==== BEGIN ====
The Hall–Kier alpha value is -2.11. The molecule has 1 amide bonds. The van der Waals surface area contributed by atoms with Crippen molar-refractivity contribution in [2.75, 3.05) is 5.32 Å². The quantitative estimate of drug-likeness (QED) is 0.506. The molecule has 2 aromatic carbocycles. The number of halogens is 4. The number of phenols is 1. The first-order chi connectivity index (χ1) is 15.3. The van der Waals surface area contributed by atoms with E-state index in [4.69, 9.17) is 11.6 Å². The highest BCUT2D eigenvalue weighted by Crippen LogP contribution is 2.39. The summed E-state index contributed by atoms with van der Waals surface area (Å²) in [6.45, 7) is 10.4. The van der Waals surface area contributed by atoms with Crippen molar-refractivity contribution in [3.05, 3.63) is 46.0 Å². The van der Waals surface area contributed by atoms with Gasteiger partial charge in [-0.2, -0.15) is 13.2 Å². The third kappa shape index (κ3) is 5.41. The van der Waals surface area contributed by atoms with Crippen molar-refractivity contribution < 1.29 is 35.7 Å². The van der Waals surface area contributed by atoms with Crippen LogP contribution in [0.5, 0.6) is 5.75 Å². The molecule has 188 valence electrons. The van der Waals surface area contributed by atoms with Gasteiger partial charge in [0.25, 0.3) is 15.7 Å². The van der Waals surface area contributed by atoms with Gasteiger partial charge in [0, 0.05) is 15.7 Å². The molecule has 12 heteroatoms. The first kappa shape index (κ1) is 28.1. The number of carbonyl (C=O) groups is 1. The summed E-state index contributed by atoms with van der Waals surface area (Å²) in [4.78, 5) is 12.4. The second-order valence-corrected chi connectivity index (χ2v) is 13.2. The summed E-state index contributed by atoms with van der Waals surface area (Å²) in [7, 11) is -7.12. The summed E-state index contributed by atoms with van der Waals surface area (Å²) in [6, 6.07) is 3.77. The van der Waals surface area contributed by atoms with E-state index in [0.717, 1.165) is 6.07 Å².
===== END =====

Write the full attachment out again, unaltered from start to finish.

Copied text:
The Hall–Kier alpha value is -2.11. The molecule has 1 amide bonds. The van der Waals surface area contributed by atoms with Crippen molar-refractivity contribution in [2.75, 3.05) is 5.32 Å². The quantitative estimate of drug-likeness (QED) is 0.506. The molecule has 2 aromatic carbocycles. The number of halogens is 4. The number of phenols is 1. The first-order chi connectivity index (χ1) is 15.3. The van der Waals surface area contributed by atoms with E-state index in [4.69, 9.17) is 11.6 Å². The highest BCUT2D eigenvalue weighted by Crippen LogP contribution is 2.39. The summed E-state index contributed by atoms with van der Waals surface area (Å²) in [6.45, 7) is 10.4. The van der Waals surface area contributed by atoms with Crippen molar-refractivity contribution in [3.05, 3.63) is 46.0 Å². The van der Waals surface area contributed by atoms with Gasteiger partial charge in [-0.2, -0.15) is 13.2 Å². The third kappa shape index (κ3) is 5.41. The van der Waals surface area contributed by atoms with Crippen molar-refractivity contribution < 1.29 is 35.7 Å². The van der Waals surface area contributed by atoms with Crippen LogP contribution in [0.5, 0.6) is 5.75 Å². The molecule has 188 valence electrons. The van der Waals surface area contributed by atoms with Gasteiger partial charge in [0.25, 0.3) is 15.7 Å². The van der Waals surface area contributed by atoms with Gasteiger partial charge in [0, 0.05) is 15.7 Å². The molecule has 12 heteroatoms. The first kappa shape index (κ1) is 28.1. The number of carbonyl (C=O) groups is 1. The summed E-state index contributed by atoms with van der Waals surface area (Å²) in [4.78, 5) is 12.4. The second-order valence-corrected chi connectivity index (χ2v) is 13.2. The summed E-state index contributed by atoms with van der Waals surface area (Å²) in [7, 11) is -7.12. The summed E-state index contributed by atoms with van der Waals surface area (Å²) in [6, 6.07) is 3.77. The van der Waals surface area contributed by atoms with E-state index in [0.717, 1.165) is 6.07 Å².